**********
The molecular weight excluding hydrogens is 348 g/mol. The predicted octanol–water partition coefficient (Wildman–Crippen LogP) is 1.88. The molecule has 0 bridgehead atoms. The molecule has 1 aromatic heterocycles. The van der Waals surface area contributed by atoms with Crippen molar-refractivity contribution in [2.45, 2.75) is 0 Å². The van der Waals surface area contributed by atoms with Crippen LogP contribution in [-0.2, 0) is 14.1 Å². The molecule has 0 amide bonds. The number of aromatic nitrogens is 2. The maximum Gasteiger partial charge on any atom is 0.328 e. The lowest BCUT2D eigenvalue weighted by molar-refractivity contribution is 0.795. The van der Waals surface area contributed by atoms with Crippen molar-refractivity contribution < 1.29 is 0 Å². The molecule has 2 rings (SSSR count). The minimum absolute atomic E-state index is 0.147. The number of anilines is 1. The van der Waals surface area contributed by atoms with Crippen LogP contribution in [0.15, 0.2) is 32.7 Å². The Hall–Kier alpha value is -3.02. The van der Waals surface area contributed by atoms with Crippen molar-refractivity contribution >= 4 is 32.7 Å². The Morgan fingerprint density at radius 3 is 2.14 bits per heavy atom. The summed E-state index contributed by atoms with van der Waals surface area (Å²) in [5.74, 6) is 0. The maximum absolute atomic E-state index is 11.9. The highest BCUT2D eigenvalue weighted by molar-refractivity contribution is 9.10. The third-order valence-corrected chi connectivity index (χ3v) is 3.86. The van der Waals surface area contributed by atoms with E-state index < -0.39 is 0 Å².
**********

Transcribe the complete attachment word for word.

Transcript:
The molecular weight excluding hydrogens is 348 g/mol. The predicted octanol–water partition coefficient (Wildman–Crippen LogP) is 1.88. The molecule has 0 bridgehead atoms. The molecule has 1 aromatic heterocycles. The van der Waals surface area contributed by atoms with Crippen molar-refractivity contribution in [2.45, 2.75) is 0 Å². The van der Waals surface area contributed by atoms with Crippen LogP contribution in [-0.2, 0) is 14.1 Å². The molecule has 0 amide bonds. The number of aromatic nitrogens is 2. The maximum Gasteiger partial charge on any atom is 0.328 e. The lowest BCUT2D eigenvalue weighted by molar-refractivity contribution is 0.795. The van der Waals surface area contributed by atoms with Crippen molar-refractivity contribution < 1.29 is 0 Å². The molecule has 2 rings (SSSR count). The minimum absolute atomic E-state index is 0.147. The number of anilines is 1. The van der Waals surface area contributed by atoms with Crippen LogP contribution in [0.15, 0.2) is 32.7 Å². The Hall–Kier alpha value is -3.02. The van der Waals surface area contributed by atoms with Crippen molar-refractivity contribution >= 4 is 32.7 Å². The Morgan fingerprint density at radius 3 is 2.14 bits per heavy atom. The summed E-state index contributed by atoms with van der Waals surface area (Å²) in [5.74, 6) is 0. The maximum absolute atomic E-state index is 11.9. The highest BCUT2D eigenvalue weighted by molar-refractivity contribution is 9.10. The third-order valence-corrected chi connectivity index (χ3v) is 3.86. The van der Waals surface area contributed by atoms with E-state index < -0.39 is 0 Å².